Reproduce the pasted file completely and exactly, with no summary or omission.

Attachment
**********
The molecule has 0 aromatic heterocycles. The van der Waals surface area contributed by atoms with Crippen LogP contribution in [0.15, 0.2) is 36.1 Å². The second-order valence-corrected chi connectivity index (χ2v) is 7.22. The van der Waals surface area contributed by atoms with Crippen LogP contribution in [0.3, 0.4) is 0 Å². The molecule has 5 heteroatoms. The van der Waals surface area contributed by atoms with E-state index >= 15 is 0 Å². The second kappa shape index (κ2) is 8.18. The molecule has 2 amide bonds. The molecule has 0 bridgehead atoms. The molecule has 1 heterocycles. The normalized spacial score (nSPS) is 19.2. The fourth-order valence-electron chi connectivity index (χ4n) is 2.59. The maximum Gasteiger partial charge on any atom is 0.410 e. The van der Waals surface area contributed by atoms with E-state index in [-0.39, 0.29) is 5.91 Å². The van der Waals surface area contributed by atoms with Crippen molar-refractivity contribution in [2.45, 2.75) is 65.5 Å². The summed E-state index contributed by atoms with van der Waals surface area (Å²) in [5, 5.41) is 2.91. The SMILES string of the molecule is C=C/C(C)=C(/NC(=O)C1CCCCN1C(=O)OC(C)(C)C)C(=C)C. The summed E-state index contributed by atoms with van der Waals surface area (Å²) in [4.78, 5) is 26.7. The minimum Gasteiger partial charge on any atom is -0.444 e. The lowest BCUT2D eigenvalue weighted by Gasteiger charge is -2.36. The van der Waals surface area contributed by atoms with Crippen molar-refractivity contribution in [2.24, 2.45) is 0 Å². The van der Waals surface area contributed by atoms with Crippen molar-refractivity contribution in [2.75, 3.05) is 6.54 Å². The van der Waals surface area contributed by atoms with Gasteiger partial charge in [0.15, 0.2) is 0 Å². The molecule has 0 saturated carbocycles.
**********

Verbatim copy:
The molecule has 0 aromatic heterocycles. The van der Waals surface area contributed by atoms with Crippen LogP contribution in [0.15, 0.2) is 36.1 Å². The second-order valence-corrected chi connectivity index (χ2v) is 7.22. The van der Waals surface area contributed by atoms with Crippen LogP contribution in [0.3, 0.4) is 0 Å². The molecule has 5 heteroatoms. The van der Waals surface area contributed by atoms with E-state index >= 15 is 0 Å². The second kappa shape index (κ2) is 8.18. The molecule has 2 amide bonds. The molecule has 0 bridgehead atoms. The molecule has 1 heterocycles. The normalized spacial score (nSPS) is 19.2. The fourth-order valence-electron chi connectivity index (χ4n) is 2.59. The maximum Gasteiger partial charge on any atom is 0.410 e. The van der Waals surface area contributed by atoms with E-state index in [-0.39, 0.29) is 5.91 Å². The van der Waals surface area contributed by atoms with Crippen molar-refractivity contribution in [2.45, 2.75) is 65.5 Å². The summed E-state index contributed by atoms with van der Waals surface area (Å²) in [5, 5.41) is 2.91. The SMILES string of the molecule is C=C/C(C)=C(/NC(=O)C1CCCCN1C(=O)OC(C)(C)C)C(=C)C. The summed E-state index contributed by atoms with van der Waals surface area (Å²) in [4.78, 5) is 26.7. The minimum Gasteiger partial charge on any atom is -0.444 e. The lowest BCUT2D eigenvalue weighted by Gasteiger charge is -2.36. The van der Waals surface area contributed by atoms with Crippen molar-refractivity contribution in [2.24, 2.45) is 0 Å². The van der Waals surface area contributed by atoms with Crippen molar-refractivity contribution in [2.75, 3.05) is 6.54 Å². The van der Waals surface area contributed by atoms with Gasteiger partial charge in [0.15, 0.2) is 0 Å². The molecule has 0 saturated carbocycles.